In Jewish tradition, one that dies during the High Holidays is said to be a tzaddik, a person of great righteousness and greatness. The late Supreme Court Justice Ruth Bader Ginsburg died on the eve of Rosh Hashanah, the Jewish New Year. Find out what made R.B.G so “Notorious.”
Supreme Court Justice Ruth Bader Ginsburg died at 87 from complications due to metastatic pancreatic cancer. A pioneering advocate for women and LGBTQ+ individuals’ rights, Justice Ginsburg’s legacy influenced much of America’s liberal legislation. From her involvement in landmark cases to becoming a generational, pop-culture icon, the “Notorious R.B.G.” we’ve all grown to love will be a dearly missed figure within our Judicial system. With a mixture of a resilient Brooklyn attitude and no tolerates for gender discrimination, she became a force to be reckoned with.
1. Her First Name Actually Isn’t Ruth.
Born initially as Joan Ruth Bader, she found herself in a class full of Joans one year at school. Her teacher and classmates began calling her Ruth as a means of differentiation. Her mother liked the nickname so much that she even suggested that she continues going by Ruth!
2. She Has Battled Cancer Since the 90s.
R.B.G.’s recent 2019 stint in the hospital was not her first time. Justice Ginsburg has been battling cancer since 1999 when she was diagnosed with colon cancer. From then, she continued to face cancer again in 2009, 2018, and 2019. In May of 2020, it was announced that she had been diagnosed with Stage 4 Pancreatic Cancer.
3. RGB, Top of Her Class, But No Job.
After graduating at the top of her class from Cornell University, Justice Ginsburg had a rough time finding work after school. Though her grades made her a desirable candidate for hire, the gender discrimination of the 50s did not see women hired in high-paying jobs often.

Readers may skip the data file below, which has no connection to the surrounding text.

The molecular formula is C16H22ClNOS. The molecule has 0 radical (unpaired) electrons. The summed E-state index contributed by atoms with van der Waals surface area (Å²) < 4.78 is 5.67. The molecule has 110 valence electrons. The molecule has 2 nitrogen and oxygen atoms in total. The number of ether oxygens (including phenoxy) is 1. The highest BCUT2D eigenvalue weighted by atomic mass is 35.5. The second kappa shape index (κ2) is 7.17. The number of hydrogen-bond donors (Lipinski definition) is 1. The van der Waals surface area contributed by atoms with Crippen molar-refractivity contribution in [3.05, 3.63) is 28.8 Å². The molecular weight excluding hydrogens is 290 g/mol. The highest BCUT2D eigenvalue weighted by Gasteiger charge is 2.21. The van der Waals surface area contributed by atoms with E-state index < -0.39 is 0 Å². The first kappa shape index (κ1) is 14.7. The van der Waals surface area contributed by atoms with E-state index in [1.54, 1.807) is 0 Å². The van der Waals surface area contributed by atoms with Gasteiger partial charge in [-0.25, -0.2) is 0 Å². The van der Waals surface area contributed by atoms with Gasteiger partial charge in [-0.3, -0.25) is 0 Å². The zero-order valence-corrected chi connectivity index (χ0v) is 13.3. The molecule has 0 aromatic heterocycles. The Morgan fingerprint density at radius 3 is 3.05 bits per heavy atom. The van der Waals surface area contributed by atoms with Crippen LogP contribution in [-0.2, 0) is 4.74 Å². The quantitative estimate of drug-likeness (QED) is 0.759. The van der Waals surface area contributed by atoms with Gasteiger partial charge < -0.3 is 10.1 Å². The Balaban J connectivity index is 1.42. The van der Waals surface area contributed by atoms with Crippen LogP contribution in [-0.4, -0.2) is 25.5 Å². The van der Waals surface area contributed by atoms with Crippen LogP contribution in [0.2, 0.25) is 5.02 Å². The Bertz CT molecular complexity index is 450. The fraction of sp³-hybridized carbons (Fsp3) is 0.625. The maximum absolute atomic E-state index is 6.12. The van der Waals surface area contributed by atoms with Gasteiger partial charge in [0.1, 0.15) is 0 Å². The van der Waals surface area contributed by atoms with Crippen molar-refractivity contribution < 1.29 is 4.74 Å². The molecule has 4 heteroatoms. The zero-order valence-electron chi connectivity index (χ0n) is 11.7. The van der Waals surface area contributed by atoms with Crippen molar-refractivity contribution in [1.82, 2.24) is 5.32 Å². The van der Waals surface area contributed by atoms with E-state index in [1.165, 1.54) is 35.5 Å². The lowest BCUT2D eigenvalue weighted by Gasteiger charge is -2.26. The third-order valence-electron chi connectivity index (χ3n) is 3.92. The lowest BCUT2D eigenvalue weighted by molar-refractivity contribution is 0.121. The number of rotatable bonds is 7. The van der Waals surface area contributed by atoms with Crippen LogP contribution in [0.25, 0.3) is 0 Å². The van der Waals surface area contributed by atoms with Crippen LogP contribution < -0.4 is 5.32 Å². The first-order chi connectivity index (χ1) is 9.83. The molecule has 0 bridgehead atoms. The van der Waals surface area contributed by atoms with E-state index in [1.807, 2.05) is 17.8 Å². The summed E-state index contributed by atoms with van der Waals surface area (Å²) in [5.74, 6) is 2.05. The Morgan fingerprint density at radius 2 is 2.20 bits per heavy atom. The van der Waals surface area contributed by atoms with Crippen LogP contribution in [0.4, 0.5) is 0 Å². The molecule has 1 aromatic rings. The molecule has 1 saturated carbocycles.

4. Vladimir Nabokov, Author of Lolita, was R.B.G.’s Professor At Cornell.
While studying at Cornell, R.B.G. had Vladamir Nabokov, the author of the popular novella Lolita, as a professor of European Literature. She is credited with saying that not only was Nabokov, her favorite professor, she also felt influences of Nabokov in her own writing.
5. She Kept Her Second Pregnancy A Secret.
While working as a professor at Rutgers University School of Law in 1963, R.B.G. had to hide her second pregnancy under baggy clothes until her contract was renewed. Back then, pregnancy was considered a “temporary disability,” allowing employers to fire women for being pregnant. This led to her fighting for the Pregnancy Discrimination Act of 1978.
6. She’s A Lover of the Finer Arts.
R.B.G. is known to be a massive fan of Opera. Since seeing her first performance in 1944, Ginsburg has been a beloved local within the Opera community. In 2017, the Glimmerglass Festival put on a production of “Ginsburg/Scalia,” chronicling their friendship before his untimely death later that year. She has also made some guest appearances in shows put on by the Washington National Opera.
7. A Fitness Icon.
Justice Ginsburg’s fit and healthy lifestyle gained mass media attention when everyone found out that she still maintained a strict workout regime well into her 80s! Part of her workout routine includes 10 push-ups, rest, another 10 push-ups finished with a 1-minute plank. Who knew Lady Justice was buff! Her workout routine can be viewed on the website RBGWorkout.com.
8. She’s A Collector of Stylish Jabots.
A jabot is a decorative lace fabric collar normally worn by female Justices. Though they are not mandatory, Ginsburg is one of the two female Justices that choose to wear one. Each jabot within her extensive collection has a designated purpose. Her famous “dissenting collar,” is worn whenever she is about to give her dissenting opinion, paralleled by her “majority opinion collar.”
9. One Too Many.
The famous photo of R.B.G. taking a snooze during Obama’s State of the Union address in 2015. But what many didn’t know while watching the Justice dozing off was that she admitted later to having and “yummy lunch” and “one or two glasses of wine” right before Obama’s address. Apparently, this has become an inside joke between SCOTUS Justices as Justice Ginsburg had a habit of hitting the bottle and snoozing right before State of the Unions.
10. NO, NO, NO, NOTORIOUS R.B.G.
Her infamous nickname, “Notorious R.B.G.,” was initially coined by Tumblr user Shana Knizhnick in 2013, after Ginsburg delivered her “notorious” dissenting opinion of the landmark Shelby County v. Holder case.